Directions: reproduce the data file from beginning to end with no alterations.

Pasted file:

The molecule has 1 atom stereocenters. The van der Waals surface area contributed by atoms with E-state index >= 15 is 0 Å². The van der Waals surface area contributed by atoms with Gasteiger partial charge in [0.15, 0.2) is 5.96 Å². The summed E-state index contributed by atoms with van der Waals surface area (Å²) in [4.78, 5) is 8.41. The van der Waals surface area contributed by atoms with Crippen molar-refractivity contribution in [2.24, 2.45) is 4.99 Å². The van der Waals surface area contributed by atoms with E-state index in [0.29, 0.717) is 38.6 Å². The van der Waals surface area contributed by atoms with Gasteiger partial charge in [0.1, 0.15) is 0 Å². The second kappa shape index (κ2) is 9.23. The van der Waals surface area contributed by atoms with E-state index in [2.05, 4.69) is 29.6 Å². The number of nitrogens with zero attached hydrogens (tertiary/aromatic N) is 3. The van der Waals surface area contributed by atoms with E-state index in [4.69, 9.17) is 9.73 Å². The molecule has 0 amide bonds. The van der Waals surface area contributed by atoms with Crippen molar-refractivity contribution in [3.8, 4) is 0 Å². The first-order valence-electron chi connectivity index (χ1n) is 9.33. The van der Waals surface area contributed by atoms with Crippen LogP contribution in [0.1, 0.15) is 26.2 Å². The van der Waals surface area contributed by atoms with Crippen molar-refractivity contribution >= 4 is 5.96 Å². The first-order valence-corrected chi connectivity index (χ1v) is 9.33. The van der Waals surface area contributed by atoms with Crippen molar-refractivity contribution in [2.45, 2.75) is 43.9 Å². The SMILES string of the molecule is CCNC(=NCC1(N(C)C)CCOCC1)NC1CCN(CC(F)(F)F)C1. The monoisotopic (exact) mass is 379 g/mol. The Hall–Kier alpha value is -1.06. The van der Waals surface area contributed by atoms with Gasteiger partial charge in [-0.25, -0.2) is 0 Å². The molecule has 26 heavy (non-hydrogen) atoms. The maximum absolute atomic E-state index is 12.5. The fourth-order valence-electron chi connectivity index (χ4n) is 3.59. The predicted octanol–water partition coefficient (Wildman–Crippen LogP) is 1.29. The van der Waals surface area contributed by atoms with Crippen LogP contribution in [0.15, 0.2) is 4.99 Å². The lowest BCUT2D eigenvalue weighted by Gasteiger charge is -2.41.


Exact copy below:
The molecule has 1 atom stereocenters. The van der Waals surface area contributed by atoms with E-state index >= 15 is 0 Å². The van der Waals surface area contributed by atoms with Gasteiger partial charge in [0.15, 0.2) is 5.96 Å². The summed E-state index contributed by atoms with van der Waals surface area (Å²) in [4.78, 5) is 8.41. The van der Waals surface area contributed by atoms with Crippen molar-refractivity contribution in [2.24, 2.45) is 4.99 Å². The van der Waals surface area contributed by atoms with E-state index in [0.29, 0.717) is 38.6 Å². The van der Waals surface area contributed by atoms with Gasteiger partial charge in [0.1, 0.15) is 0 Å². The second kappa shape index (κ2) is 9.23. The van der Waals surface area contributed by atoms with E-state index in [2.05, 4.69) is 29.6 Å². The number of nitrogens with zero attached hydrogens (tertiary/aromatic N) is 3. The van der Waals surface area contributed by atoms with E-state index in [4.69, 9.17) is 9.73 Å². The molecule has 0 amide bonds. The van der Waals surface area contributed by atoms with Crippen molar-refractivity contribution in [3.8, 4) is 0 Å². The first-order valence-electron chi connectivity index (χ1n) is 9.33. The van der Waals surface area contributed by atoms with Crippen LogP contribution in [0.1, 0.15) is 26.2 Å². The van der Waals surface area contributed by atoms with Crippen molar-refractivity contribution >= 4 is 5.96 Å². The first-order valence-corrected chi connectivity index (χ1v) is 9.33. The van der Waals surface area contributed by atoms with Crippen molar-refractivity contribution in [2.45, 2.75) is 43.9 Å². The SMILES string of the molecule is CCNC(=NCC1(N(C)C)CCOCC1)NC1CCN(CC(F)(F)F)C1. The monoisotopic (exact) mass is 379 g/mol. The Hall–Kier alpha value is -1.06. The van der Waals surface area contributed by atoms with Gasteiger partial charge in [-0.25, -0.2) is 0 Å². The molecule has 26 heavy (non-hydrogen) atoms. The maximum absolute atomic E-state index is 12.5. The fourth-order valence-electron chi connectivity index (χ4n) is 3.59. The predicted octanol–water partition coefficient (Wildman–Crippen LogP) is 1.29. The van der Waals surface area contributed by atoms with Crippen LogP contribution in [0.15, 0.2) is 4.99 Å². The lowest BCUT2D eigenvalue weighted by Gasteiger charge is -2.41.